Forest Conservation, Restoration and Preservation
Submitted By: Joan Bergsund
“I think that I shall never see a poem as lovely as a tree.” As a child, did you have to memorize the poem “Trees,” by Joyce Kilmer? The poem describes a single tree. However, it isn´t referring to a particular tree, according to his biographers, but is representative of all trees in general, like a forest.
This resonates with us, as we conclude another fire season with our Stanislaus Forest having suffered very little damage compared to our neighboring forests in the south. We watched the raging fires and devastation as their homes went up in flames.
So heed the words of our Fire Safe Council. Protect your immediate environment by trimming back, limbing up, and clearing ladder fuels. You know the drill. (If you need more information, call the UCCE office at 533-5695 to get a copy of “Living with Fire in Tuolumne County.”)
The careful clearing of fuel loads and underbrush in our Stanislaus Forest is admirable. We have seen up close and personal how effective these measures have been. There is much more to learn about forest preservation, however. Led by the California Air Resources Board, and inspired by the Kyoto Protocols of 2005, California has taken recent actions.
According to Laurie Wayburn, president of the Pacific Forest Trust, writing in the October 18th San Francisco Chronicle, forest loss and depletion accounts for about 40 to 50 percent of excess atmospheric carbon dioxide. Forests store carbon dioxide as the trees grow, and release it when disturbed or harvested.
Trees (and all plants that photosynthesize) use carbon dioxide as their “fuel.” By absorbing carbon dioxide from the air, energy from sunlight, and water from the ground, trees create sugars to use in their metabolic processes (thus “locking up” carbon) and release oxygen into the air for us to breathe. Locking carbon molecules into a permanent structure, in this case the cellulose of wood, is referred to as carbon sequestration.
The new landmark California legislation AB 32, Global Warming Solutions Act of 2006, proposes to make conservation and restoration one of the tools to reduce greenhouse gas emissions in California. The “protocols” were developed over a four year period—including a public process—and were approved by the California Assembly and Senate in August, 2006 and signed by the Governor in September, 2006. AB 32 specifically refers to carbon sequestration as one technique for reducing greenhouse gas emissions.
AB 32 also refers to “Market-Based Compliance Mechanisms.” In many places in the world, carbon trading and carbon banking are used as a way of complying with greenhouse gas emission standards. A high-carbon “bank,” such as a forest or the country of New Zealand, for example, may sell or “trade” carbon “credits” to an entity that has difficulty meeting emission standards, thus protecting forested land from development by offering a valuable service to “high-emission” entities.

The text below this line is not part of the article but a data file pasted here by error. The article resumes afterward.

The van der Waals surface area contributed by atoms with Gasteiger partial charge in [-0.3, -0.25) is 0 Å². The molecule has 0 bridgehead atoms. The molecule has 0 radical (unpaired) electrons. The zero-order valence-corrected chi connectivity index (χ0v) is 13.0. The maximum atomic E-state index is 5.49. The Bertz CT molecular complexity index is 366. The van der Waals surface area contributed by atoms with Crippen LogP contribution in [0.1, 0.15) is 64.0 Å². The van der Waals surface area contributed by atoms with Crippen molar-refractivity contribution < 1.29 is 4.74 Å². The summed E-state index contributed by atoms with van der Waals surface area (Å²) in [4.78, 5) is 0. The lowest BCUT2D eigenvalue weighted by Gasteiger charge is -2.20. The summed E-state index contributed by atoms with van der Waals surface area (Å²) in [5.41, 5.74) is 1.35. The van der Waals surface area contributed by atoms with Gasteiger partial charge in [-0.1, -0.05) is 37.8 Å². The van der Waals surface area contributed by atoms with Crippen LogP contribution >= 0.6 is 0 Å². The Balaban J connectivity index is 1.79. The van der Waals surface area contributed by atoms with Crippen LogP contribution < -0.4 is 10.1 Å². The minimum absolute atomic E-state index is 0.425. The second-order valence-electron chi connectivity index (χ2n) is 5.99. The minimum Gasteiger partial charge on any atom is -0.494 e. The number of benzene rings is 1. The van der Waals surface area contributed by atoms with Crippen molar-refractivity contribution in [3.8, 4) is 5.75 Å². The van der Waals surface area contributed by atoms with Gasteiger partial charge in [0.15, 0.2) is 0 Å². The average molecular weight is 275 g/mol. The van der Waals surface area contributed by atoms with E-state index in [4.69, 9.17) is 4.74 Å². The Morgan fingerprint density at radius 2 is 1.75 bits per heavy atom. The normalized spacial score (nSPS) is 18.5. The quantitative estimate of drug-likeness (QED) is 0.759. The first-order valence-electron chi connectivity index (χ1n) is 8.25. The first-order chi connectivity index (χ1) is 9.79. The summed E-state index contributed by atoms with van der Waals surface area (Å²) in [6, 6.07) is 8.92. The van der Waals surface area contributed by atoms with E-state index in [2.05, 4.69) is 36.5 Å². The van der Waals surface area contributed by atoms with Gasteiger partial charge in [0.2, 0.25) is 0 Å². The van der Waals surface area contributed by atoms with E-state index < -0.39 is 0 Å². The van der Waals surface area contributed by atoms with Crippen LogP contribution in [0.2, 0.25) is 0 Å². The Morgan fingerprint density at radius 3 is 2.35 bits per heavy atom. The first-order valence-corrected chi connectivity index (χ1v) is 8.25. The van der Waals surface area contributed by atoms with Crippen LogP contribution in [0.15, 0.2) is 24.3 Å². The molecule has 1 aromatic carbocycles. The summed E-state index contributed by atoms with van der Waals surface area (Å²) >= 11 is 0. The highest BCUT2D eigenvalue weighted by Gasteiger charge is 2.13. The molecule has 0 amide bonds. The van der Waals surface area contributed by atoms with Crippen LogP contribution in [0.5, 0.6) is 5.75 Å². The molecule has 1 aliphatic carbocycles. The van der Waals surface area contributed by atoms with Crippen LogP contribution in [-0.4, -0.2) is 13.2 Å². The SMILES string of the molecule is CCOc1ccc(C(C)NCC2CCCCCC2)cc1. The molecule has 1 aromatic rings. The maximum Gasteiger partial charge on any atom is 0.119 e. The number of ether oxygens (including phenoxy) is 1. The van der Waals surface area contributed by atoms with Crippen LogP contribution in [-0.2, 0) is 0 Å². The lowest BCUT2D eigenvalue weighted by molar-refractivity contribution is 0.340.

Again according to Ms. Wayburn, at one time the state of California was almost half forested and maintained one of the most stable forest carbon banks in the world. Over the years, development related to modern western migration has contributed to the “de-treeing” of forested land and thus, significantly, to the build-up of carbon dioxide. The goal here is to position California forests in the growing global carbon market by maintaining sustainable forestry practices that will create employment opportunities along with a long term supply of sustainably-harvested wood products and a sufficiently healthy and sufficiently protected carbon bank.
The Union of Concerned Scientists asserts that California is the 12th largest producer of carbon dioxide worldwide. Quoting AB 32, “Global warming poses a serious threat to the economic well-being, public health, natural resources, and the environment of California. The potential adverse impacts of global warming include the exacerbation of air quality problems,” and “a reduction in the quality and supply of water to the state from the Sierra snowpack.”
We´re already experiencing an unseasonably warm and dry autumn. As residents of this beautiful, productive state of California and of the foothills of the Sierra Nevadas, we have a responsibility to ensure that the decisions we make do not have a negative effect on our own local Sierra Nevadas and on the world at large. So before you decide to remove that tree that´s “in the way” or add a water-thirsty lawn under a native oak because “it looks pretty,” consider the services performed for you by that tree.
Ms Wayburn, representing the Pacific Forest Trust, is just one voice in this global debate. There are many related issues with varying opinions expressed by spokesmen from the World Wildlife Fund, Wetlands International, The Audubon Society to mention only a few. Steve Mader, senior habitat management and planning scientist at CH2M Hill, Inc. asks “How do we use forestland to do the most for the environment?” He writes, also in the San Francisco Chronicle on October 18th, that we need to harvest trees to provide essential wood products and replant to regenerate forests while conserving water quality and a wide range of forest resources.
Sound like the tip of the iceberg? It is. When you see references made to new ideas in forest management, pay attention. It hits home in Tuolumne County—both because we have so much forested land and because so many of us rely on the forests for our employment. To quote AB 32 one more time, let´s thoughtfully manage our forests (and our landscape trees) to “maximize additional environmental and economic benefits for California.”
Master Gardener Joan Bergsund, on a recent flight to Oregon, noticed that interspersed throughout the vast forests of the Northwest were clearly-evident patches of clear cutting visible from the air.